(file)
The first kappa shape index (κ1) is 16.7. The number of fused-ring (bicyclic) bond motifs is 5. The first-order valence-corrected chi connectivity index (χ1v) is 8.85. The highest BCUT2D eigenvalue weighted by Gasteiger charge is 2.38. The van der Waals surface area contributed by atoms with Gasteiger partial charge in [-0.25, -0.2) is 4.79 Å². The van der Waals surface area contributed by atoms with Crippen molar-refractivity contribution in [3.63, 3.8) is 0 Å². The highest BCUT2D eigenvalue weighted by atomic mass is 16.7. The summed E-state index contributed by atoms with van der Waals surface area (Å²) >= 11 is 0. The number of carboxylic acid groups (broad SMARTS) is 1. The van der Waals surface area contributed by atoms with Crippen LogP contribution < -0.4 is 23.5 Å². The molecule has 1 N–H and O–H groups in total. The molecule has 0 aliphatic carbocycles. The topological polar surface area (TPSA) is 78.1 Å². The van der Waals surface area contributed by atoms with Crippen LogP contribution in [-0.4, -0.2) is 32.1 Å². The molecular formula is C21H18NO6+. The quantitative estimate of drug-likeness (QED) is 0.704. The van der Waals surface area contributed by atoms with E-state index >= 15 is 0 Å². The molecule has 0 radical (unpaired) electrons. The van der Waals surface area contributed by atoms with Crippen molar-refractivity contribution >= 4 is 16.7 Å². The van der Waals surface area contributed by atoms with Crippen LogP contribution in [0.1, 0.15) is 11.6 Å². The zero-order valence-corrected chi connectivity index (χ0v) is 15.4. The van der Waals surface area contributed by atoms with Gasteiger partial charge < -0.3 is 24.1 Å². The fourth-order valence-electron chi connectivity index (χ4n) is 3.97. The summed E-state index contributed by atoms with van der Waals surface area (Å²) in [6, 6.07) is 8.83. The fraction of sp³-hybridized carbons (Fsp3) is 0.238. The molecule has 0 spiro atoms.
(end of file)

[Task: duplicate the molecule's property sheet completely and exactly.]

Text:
The first kappa shape index (κ1) is 16.7. The number of fused-ring (bicyclic) bond motifs is 5. The first-order valence-corrected chi connectivity index (χ1v) is 8.85. The highest BCUT2D eigenvalue weighted by Gasteiger charge is 2.38. The van der Waals surface area contributed by atoms with Gasteiger partial charge in [-0.25, -0.2) is 4.79 Å². The van der Waals surface area contributed by atoms with Crippen molar-refractivity contribution in [3.63, 3.8) is 0 Å². The highest BCUT2D eigenvalue weighted by atomic mass is 16.7. The summed E-state index contributed by atoms with van der Waals surface area (Å²) >= 11 is 0. The number of carboxylic acid groups (broad SMARTS) is 1. The van der Waals surface area contributed by atoms with Crippen LogP contribution < -0.4 is 23.5 Å². The molecule has 1 N–H and O–H groups in total. The molecule has 0 aliphatic carbocycles. The topological polar surface area (TPSA) is 78.1 Å². The van der Waals surface area contributed by atoms with Crippen LogP contribution in [-0.4, -0.2) is 32.1 Å². The molecular formula is C21H18NO6+. The quantitative estimate of drug-likeness (QED) is 0.704. The van der Waals surface area contributed by atoms with E-state index >= 15 is 0 Å². The molecule has 0 radical (unpaired) electrons. The van der Waals surface area contributed by atoms with Crippen molar-refractivity contribution >= 4 is 16.7 Å². The van der Waals surface area contributed by atoms with Crippen LogP contribution in [0.1, 0.15) is 11.6 Å². The zero-order valence-corrected chi connectivity index (χ0v) is 15.4. The van der Waals surface area contributed by atoms with Gasteiger partial charge < -0.3 is 24.1 Å². The fourth-order valence-electron chi connectivity index (χ4n) is 3.97. The summed E-state index contributed by atoms with van der Waals surface area (Å²) in [6, 6.07) is 8.83. The fraction of sp³-hybridized carbons (Fsp3) is 0.238. The molecule has 0 spiro atoms.